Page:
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Skookum Kids Supports Children and Families in the Foster System

Mar 24, 2022

A child whose face we cannot see pushes a tricycle with streamers on the handle bars.

Foster care is a way that communities support families when parents are unable or unwilling to care for their children for a short time. This could be because of substance abuse, domestic violence, or other circumstances the family is facing. The foster care system can be scary for both children and their families of origin. When children are removed from their homes and put in foster care, they need a safe place to go with caring adults who can support them during an emotional and difficult time. Skookum Kids is a foster care organization in Washington state that provides transitional housing for kids entering the foster system and supports foster families and families of origin.

Skookum Kids operates a pair of emergency shelters that serve kids entering foster care for the first time. Emergency shelters receive kids at night, over the weekend, or on holidays. Skookum House receives about four kids per week and about 200 kids per year who stay for an average of one week before being placed in a foster home.

Volunteers power the emergency shelters. “It’s a similar model to a volunteer firehouse. We train volunteers and run background checks, and our volunteers give their time to help about 4-5 hours per month,” explains Ray Deck, Founding Director. Skookum Kids has between 100-120 community volunteers who provide services and support. Ray loves his regular volunteer shift and says, “Volunteering at Skookum Kids is like being a fun aunt or uncle. We meet kids where they are - sometimes that means we watch movies, or go to the park, or play video games.”

In addition to the emergency shelter, Skookum Kids trains, licenses, and supports about 100 foster families per year across three counties. These families all have other jobs and want to be part of the solution. Well-being is a priority for Skookum. Ray explains: “Our work is one of the helping professions. Folks care deeply, and they give deeply. But sacrificing your health and well-being is not progress. We want an increase in overall health in the world, not to trade one person’s wellbeing to support another. We’re a people-first organization. We get healthy together, and we take care of ourselves while we care for each other.”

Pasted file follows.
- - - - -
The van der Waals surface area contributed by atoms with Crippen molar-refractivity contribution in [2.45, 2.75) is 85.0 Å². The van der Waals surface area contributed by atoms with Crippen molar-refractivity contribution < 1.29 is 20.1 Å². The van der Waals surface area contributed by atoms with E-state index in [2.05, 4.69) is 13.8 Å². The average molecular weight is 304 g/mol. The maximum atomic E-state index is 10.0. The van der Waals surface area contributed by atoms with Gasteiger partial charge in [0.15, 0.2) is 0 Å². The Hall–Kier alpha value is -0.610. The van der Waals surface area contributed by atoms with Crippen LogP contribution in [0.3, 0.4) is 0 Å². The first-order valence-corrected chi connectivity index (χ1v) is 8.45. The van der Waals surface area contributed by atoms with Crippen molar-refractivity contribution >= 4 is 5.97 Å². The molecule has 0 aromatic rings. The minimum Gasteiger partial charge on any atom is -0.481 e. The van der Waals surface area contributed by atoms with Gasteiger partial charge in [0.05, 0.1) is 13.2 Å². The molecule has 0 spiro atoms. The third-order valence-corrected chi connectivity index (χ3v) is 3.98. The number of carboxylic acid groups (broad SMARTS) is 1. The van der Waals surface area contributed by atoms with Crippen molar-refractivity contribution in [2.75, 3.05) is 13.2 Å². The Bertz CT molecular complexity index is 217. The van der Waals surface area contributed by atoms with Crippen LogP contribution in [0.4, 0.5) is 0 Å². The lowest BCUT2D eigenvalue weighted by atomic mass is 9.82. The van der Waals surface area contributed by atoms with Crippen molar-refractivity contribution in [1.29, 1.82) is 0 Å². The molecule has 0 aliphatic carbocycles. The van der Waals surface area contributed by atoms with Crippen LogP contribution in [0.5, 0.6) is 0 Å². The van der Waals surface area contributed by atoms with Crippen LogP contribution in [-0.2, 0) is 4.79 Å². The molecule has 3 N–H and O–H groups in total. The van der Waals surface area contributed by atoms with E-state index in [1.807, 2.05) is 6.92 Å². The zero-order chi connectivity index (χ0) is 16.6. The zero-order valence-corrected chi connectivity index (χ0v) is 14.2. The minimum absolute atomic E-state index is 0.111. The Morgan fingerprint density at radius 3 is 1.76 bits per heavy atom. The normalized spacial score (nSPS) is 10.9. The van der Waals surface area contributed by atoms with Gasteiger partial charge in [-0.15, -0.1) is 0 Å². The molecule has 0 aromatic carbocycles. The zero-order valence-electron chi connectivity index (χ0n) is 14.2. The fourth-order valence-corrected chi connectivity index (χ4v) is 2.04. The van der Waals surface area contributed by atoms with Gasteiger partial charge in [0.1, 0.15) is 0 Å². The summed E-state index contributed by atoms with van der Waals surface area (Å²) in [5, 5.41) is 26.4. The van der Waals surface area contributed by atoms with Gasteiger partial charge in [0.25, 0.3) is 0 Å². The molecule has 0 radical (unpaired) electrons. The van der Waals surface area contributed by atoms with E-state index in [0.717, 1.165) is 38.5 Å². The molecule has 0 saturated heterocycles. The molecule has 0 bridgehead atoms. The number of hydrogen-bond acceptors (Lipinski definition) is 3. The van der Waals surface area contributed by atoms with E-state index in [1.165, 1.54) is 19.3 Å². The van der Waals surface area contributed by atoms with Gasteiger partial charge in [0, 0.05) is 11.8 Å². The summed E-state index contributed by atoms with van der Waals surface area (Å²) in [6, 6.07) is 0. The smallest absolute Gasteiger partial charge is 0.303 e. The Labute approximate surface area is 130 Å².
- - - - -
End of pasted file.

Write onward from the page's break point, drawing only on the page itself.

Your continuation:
A child is out of focus in the background. In the foreground we see three children's books on a table.
Photo courtesy of Skookum Kids

Bringing the community together to transform the foster care system

Over time, Skookum Kids adjusted its framework from a standard foster care organization to an organization focused on reunification. At Skookum Kids, 87% of the kids successfully reunify with their family of origin. That success results from intentional and consistent relationship-building between caregivers and families of origin.

Skookum Kids asks more of their foster families than a traditional foster care organization. Ray explains, “Typically, it’s the exception if there’s a relationship between a foster family and the family of origin. At Skookum, it’s the norm.” That relationship starts by passing notes back and forth. Organically and over time, someone will share a phone number, and the notes become texts and zoom calls between visits. “Growing the family of origin’s network of support helps kids,” says Ray.

Beneficial State is proud to bank nonprofits like Skookum Kids. “We found Beneficial State Bank after a multi-year search for a lending partner,” remembers Ray. “We were such a small, new organization without a long history, so other banks weren’t sure they could work with us. Beneficial State explored creative options with us when others were not able to. Our line of credit has made a huge difference in our organization’s ability to operate.”

Group photo of some Skookum Kids staff and volunteers surrounded by trees.
Photo courtesy of Skookum Kids

Get involved

Ray encourages everyone to get involved in their local communities: “There are community-based foster organizations everywhere, and many rely on volunteers and community support. By getting engaged with their work, you can make a difference in the lives of families in your community.”

You can support Skookum Kids by giving, volunteering at an event or at Skookum House, and following Instagram, Facebook, Twitter, and LinkedIn.

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